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I started cooking with cast iron when I was in my teens. My mom is into antiques and likes to collect the pans. I honestly did not think much about cast iron at that time other than it was difficult to clean and heavy.
Now that I have more experience with cast iron I can tell you that cast iron is a breeze to use. If used correctly, it is also nonstick! That is an added bonus, plus you don't have to worry about toxins leeching into your food. When you cook in cast iron (especially acidic foods), some iron is leeched into the food. This is perfectly fine; most of us can use the extra iron (unless you are sensitive).
Many other types of cookware contain heavy metals or toxic chemicals. Even the new, "safer" nonstick pans are truly not safe to cook with. And speaking of toxins, be careful with enameled cast iron cookware because there are many that contain lead and cadmium.
Cast Iron is very versatile and can be used on the stovetop, oven, and campfire. It also can tolerate high heat, so you don't have to worry about damaging your pan.
Many people today experience sticking, flaking, and rusting and end up tossing their pan because they don't know how to maintain it. In this guide, I will discuss how to properly care for your pan so it will last for generations, tips for buying, and how to cook with it.
Seasoning Cast Iron
The only time I use dish soap on my cast iron cookware is when I pick up a used pan. Since I have no idea where its been, I give it a good scrub before seasoning it. After I do that, I make sure to thoroughly dry it off so there is not any moisture on the pan that could cause rusting.
Once its dry, cover it in a healthy fat that has a higher smoke point. And you will want to cover the entire pan in oil, not just the cooking surface. I like to use coconut oil or tallow when I am seasoning cast iron. Make sure there isn't too much oil on there; you want just a light coating. Then stick it in the oven at the highest temperature the oven will go (I do around 450 degrees F) for an hour.
Be prepared for a little bit of smoke (that sometimes happens to me). It is okay, but just make sure you have good ventilation or your smoke detectors will go off.
If you experience rusting, that means you need to clean out the pan with soap and water and then reseason it. Sometimes you may have to season the pan a couple of times before its ready to cook with.
Cooking in Cast Iron
When you go to cook anything in cast iron, preheating is a must. Let it get nice and hot; the food should sizzle when it touches the pan. Cast iron tends to heat unevenly but will hold heat really well, so this is why you preheat. Make sure you are cooking on a medium-high temperature to get a nonstick surface.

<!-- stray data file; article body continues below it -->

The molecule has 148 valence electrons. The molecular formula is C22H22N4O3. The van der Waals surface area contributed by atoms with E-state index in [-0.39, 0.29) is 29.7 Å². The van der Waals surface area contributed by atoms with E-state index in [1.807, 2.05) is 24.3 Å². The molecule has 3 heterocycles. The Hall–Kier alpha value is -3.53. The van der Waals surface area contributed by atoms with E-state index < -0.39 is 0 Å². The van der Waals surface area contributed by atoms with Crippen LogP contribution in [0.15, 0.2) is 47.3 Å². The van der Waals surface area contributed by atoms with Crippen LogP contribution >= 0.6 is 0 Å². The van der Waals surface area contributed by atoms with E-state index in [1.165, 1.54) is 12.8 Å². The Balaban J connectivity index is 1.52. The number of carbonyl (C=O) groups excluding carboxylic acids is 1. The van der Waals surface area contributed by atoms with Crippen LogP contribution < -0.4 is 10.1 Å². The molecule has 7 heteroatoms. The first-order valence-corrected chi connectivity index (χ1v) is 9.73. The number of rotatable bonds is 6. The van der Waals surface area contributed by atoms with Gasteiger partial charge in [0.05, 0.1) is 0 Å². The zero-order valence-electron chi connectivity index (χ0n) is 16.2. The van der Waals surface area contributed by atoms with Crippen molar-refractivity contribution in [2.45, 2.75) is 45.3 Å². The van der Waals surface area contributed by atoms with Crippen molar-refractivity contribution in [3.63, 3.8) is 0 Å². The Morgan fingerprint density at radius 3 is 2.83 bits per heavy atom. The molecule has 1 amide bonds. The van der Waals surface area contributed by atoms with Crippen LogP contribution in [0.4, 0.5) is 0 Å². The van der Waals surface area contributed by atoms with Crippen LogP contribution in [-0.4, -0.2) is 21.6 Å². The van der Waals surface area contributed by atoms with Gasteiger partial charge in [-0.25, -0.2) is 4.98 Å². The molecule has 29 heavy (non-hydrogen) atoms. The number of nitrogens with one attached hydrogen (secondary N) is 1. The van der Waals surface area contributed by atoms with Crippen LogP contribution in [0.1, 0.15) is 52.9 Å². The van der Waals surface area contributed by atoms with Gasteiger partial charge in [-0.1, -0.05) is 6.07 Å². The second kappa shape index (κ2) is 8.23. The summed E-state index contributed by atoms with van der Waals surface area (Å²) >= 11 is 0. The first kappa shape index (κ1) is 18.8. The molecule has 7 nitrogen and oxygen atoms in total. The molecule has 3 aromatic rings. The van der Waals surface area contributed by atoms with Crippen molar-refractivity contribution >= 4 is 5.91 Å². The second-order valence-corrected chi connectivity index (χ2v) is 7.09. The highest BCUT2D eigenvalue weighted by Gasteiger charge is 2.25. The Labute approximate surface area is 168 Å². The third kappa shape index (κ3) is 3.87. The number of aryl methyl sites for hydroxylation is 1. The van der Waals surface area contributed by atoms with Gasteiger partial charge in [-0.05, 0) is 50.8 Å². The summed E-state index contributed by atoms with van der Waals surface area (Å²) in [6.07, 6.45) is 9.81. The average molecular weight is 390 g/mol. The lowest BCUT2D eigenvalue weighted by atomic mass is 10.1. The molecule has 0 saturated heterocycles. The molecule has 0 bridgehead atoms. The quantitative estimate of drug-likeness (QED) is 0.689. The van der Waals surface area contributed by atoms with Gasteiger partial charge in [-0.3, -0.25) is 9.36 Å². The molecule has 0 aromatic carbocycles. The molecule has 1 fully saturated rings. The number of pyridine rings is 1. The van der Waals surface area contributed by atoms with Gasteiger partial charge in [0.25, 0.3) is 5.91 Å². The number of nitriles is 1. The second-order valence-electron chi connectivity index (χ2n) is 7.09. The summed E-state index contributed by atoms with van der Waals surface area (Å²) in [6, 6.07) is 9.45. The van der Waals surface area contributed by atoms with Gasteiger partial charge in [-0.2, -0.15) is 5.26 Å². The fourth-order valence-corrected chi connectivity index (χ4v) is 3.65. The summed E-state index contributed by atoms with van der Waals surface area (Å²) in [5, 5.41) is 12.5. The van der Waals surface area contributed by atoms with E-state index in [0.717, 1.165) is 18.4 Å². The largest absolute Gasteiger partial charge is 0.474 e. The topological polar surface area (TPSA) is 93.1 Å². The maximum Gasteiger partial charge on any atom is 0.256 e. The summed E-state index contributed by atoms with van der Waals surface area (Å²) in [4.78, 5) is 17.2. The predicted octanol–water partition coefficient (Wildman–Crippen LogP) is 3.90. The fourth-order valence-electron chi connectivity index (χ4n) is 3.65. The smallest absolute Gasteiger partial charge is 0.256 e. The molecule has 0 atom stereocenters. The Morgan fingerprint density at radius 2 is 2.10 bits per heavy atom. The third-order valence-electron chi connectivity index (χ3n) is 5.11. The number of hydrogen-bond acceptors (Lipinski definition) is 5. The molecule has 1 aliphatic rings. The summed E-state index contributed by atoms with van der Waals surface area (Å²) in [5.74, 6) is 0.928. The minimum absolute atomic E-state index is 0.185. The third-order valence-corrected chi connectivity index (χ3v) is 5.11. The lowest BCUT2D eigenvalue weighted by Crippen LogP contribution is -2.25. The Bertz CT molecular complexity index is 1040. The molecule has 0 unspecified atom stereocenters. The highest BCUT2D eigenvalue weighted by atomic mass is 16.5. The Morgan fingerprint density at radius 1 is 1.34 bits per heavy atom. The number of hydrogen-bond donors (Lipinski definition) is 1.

What the real secret is to getting that nonstick surface is using plenty of oil. Another tip is to not flip or stir the food as frequently. Let the food cook thoroughly on one side before flipping. This will also decrease sticking.
And as I briefly mentioned above, cooking with acidic foods can mess with the seasoning on the pan. Also, avoid using plastic utensils with cast iron because they will melt. Stick to wood or stainless steel.
It's useful to have a silicone cover for the handle of the skillet when you are using it on the stovetop (don't use in the oven). Always remember to use oven mitts and hot pads with cast iron.
And my last tip is to have a variety of pans for different types of food. So have a smaller pan for melting butter or warming up a single serving meal, and a bigger pan when cooking for the family (I usually have two larger ones cooking at the same time to get food on the table faster). If you are planning on making fish for dinner one night and then cinnamon rolls the next morning, use two different pans or your cinnamon rolls will taste like fish. Cast iron pans absorb the flavor of the food cooked in it.
Cleaning Cast Iron
If you take the precautions that I mentioned above, you should rarely have sticking. However, I like to have a stainless steel scrubber for my cast iron pans. I use it whenever I have a mishap and something does get stuck on.
However, I don't wash my cast iron out with soap unless I just got a used pan. I also don't use water that much either because it makes the pans rust easier and I tend to have more sticking issues.
What I do is wipe out my pans with a cloth or paper towel. Because it is a nonstick surface, everything comes off easily. Sometimes I use coarse sea salt to lightly scrub the pan and empty out the crumbs. This may sound gross, but I don't leave leftover food sitting in my pans and the pans are getting used constantly.
If I do use water, I make sure to dry the pan thoroughly and reseason if needed.
It's also completely normal to get a brown/black residue on your paper towel when you wipe your pan. The pan is not dirty; that is just the iron.
Buying Cast Iron
When buying a cast iron pan, take notice of how heavy it is. You may have to feel a couple different brands of pans to start noticing this. A heavier pan is usually lower quality and a lighter one is usually higher quality.
Then take notice of the surface of the pan. A smoother surface is going to indicate a higher quality pan and a rougher surface typically indicates a lower quality pan.
I personally have rougher and heavier lodge cast iron cookware which still works well and is easily available. If you want something nicer, keep an eye out at estate sales, antique stores, and your grandparents' attic. You never know what you will find.
If you see a number on the pan, that could indicate the size of the pan. But that is not the size in centimeters or inches. Cast iron has its own sizing system which you can check out here.
Once you get the hang of it, cast iron is really easy to cook with. Cleaning is a breeze and iron is nontoxic for the most people. However, if you have any questions, leave me a comment below and I will be happy to help you!